The other essential for hermit crabs is a wide variety of extra shells. Hermit crabs grow by molting, and, as they grow, they need a constant source of new housing. I have personally watched a crab over a few days’ time make the rounds of five other shells within his cage, carefully inspecting and testing. The shells were very similar to my eye; then again, I was not determined to live in one. After a few days, I looked in to see the crab’s molt and him in his newly chosen home.
One important warning about the shells: I only use natural shells. I never go for the painted shells. There is a strong possibility that crabs exposed to the paint will ingest toxins and die within a few months. Because the death is slow, the cause is rarely ascribed to the paint, but evidence suggests that it is a strong factor in shortening their little lives.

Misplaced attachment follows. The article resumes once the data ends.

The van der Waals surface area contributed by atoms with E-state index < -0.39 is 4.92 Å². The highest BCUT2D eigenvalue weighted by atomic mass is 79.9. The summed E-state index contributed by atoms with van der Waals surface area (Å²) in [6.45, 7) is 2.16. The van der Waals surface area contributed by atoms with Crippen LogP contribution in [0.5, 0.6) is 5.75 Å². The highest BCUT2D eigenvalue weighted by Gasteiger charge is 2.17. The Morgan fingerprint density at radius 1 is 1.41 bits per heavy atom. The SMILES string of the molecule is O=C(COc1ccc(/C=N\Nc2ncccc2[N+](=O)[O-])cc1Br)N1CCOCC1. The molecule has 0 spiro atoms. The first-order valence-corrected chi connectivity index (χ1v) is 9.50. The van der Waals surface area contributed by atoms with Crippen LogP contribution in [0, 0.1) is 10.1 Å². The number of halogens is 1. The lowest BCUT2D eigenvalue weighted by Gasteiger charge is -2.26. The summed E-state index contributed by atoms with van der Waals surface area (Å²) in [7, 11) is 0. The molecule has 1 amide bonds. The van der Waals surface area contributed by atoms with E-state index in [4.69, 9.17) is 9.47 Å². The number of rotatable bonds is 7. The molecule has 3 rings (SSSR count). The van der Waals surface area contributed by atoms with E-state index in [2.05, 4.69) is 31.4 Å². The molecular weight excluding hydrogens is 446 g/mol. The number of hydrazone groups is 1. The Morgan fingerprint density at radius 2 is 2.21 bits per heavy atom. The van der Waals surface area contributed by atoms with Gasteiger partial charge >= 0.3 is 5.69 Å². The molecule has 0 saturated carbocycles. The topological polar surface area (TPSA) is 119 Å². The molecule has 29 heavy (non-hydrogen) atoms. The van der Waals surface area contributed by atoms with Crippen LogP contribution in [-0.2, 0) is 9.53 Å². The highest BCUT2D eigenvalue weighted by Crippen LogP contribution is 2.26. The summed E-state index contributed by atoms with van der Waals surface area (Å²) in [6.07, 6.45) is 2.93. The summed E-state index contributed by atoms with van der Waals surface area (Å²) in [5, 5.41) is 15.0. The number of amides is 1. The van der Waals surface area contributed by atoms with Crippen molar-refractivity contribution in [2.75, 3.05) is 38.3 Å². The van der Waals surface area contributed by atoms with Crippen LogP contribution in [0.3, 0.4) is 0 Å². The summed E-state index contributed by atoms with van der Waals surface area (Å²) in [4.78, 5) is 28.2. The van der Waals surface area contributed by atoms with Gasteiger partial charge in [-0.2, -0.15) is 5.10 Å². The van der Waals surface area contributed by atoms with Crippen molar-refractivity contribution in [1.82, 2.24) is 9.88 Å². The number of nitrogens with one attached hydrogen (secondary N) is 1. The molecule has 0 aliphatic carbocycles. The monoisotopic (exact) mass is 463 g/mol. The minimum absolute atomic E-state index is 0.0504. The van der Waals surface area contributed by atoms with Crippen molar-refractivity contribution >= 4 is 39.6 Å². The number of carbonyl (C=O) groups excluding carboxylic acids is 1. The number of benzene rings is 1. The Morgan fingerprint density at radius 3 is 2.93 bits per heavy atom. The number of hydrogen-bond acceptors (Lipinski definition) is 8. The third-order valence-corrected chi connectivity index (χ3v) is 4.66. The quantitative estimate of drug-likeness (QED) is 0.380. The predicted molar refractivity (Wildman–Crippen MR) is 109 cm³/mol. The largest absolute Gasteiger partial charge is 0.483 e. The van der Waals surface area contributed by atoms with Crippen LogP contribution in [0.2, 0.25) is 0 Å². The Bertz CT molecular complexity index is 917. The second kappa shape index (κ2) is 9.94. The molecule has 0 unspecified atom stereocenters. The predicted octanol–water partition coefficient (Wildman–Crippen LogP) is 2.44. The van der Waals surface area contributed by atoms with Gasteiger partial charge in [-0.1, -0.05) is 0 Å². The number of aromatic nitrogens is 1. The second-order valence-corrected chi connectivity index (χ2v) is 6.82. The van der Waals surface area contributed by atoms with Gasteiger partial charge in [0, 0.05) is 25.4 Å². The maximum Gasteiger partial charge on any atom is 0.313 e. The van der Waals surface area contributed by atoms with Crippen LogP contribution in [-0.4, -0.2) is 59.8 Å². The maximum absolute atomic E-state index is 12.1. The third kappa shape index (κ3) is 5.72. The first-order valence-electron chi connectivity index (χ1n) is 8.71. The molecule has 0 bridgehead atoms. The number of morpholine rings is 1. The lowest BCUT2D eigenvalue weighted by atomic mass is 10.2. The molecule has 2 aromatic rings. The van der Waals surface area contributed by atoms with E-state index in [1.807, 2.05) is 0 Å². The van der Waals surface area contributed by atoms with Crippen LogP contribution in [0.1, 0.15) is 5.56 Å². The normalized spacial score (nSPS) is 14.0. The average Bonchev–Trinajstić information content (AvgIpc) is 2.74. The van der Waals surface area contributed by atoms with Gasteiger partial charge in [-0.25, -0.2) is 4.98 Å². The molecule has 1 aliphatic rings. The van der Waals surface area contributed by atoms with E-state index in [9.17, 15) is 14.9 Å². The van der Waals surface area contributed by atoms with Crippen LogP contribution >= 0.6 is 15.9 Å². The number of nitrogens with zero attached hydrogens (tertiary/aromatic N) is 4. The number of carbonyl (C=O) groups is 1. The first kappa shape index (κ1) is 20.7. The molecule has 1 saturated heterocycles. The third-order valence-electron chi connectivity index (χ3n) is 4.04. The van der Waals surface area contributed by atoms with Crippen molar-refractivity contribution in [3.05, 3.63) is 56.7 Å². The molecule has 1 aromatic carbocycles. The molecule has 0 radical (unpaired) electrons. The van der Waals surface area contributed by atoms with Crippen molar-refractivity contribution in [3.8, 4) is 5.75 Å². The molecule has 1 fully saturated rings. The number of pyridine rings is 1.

Some people claim that hermit crabs are social, but I have never witnessed any behavior that struck me as being particularly interactive. On the other hand, they certainly are communal, and as long as they are relatively close in size, they do well in groups. The big advantage of having groups of small animals like this is the increase in activity that they inspire in each other and, I find, their keepers. Kids love to watch them at work, and diligent observation will reveal subtle differences in personality, even amongst such a seemingly simple creature.
I am, of course, talking about the crabs, not the kids.
Owen Maercks has enjoyed being immersed in the world of professional herpetoculture for nearly 30 years. His store, the East Bay Vivarium in Berkeley, Calif., is one of the oldest and largest herptile specialty stores in the U.S.